John Thies: Yeah, I think that engagement one is the biggest one, and I think that people always think, “Oh, well, I need a bigger list to be better, to like broaden my, like to get my message out there,” but what's happening now, and I don't know if you know this, Doug, but like www.Outlook.com and Gmail now, they're starting to track engagement now about how people are engaging with their email throughout your list.
Doug Morneau: Sure, yeah I do, yeah.
John Thies: So when people hear that they're like, OK, and so we'll drop them out like if they're not opening their email after two, put them into another list and then try to re-engage with them, and don't …
Doug Morneau: Yeah, and that's what we've recommended for sure. I wasn't sure … I had heard that, so we were doing some testing for our client on that around engagement in terms of, and what we considered engagement for the email. I don't know if this is what you were referring to, is were opened, how many links they clicked on the email, how much time they spent on the email, and did they reply or forward it.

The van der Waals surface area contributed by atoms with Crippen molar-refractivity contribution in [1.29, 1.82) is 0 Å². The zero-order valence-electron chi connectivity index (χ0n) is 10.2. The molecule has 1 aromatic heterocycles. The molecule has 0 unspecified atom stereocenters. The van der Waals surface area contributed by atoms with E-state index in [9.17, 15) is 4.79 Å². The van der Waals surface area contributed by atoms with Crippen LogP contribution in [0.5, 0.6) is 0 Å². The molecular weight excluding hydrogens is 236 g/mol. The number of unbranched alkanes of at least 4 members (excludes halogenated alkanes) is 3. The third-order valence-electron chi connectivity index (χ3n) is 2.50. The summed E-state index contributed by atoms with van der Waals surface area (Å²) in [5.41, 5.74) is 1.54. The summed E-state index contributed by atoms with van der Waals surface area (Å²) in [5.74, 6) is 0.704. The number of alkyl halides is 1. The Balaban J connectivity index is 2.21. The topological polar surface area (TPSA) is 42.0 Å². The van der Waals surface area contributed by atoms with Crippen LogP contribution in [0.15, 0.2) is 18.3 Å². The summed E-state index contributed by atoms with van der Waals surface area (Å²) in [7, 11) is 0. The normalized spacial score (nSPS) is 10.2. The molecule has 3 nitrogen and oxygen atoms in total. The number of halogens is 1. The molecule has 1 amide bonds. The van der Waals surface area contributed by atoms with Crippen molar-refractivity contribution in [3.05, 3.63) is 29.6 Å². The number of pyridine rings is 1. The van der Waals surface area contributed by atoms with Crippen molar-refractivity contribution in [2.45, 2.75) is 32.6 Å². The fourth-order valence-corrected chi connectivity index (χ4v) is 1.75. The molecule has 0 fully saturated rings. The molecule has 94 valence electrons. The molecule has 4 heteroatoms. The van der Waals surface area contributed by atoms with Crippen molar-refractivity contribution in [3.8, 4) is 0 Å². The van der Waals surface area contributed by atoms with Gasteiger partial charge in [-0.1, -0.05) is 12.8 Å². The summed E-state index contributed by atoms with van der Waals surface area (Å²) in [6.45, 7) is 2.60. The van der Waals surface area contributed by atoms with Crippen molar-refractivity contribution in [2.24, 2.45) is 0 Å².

John Thies: Yup, that's exactly it. That's exactly it.
Doug Morneau: OK, so we were testing all of those things to try to improve engagement for someone whose engagement was suffering, and the biggest thing we could do is segment the list and send to all the openers first, and that made a huge difference.
John Thies: Oh, it does, and if you think about it too, is like if you're paying an ESP, because most ESPs charge you based on how many people you have on your list.
Doug Morneau: Yeah.
John Thies: So my biggest argument is why pay for someone when they're not even opening it?
Doug Morneau: Well, because when we're at the bar I can tell you how big my list is, and if my list is bigger than yours then I must win.
John Thies: Yeah, then it's better, right?
Doug Morneau: Yeah. No, I mean we had one client where we were sending out … We would do a blast for them, and it was a blast because it was paid for advertising, and he said … He had a decent budget; we were spending between $75,000 to $100,000 a week, and he said, “You know, I don't really care how many emails you send out. Really all I care about is how many people buy stuff.”
John Thies: Yup.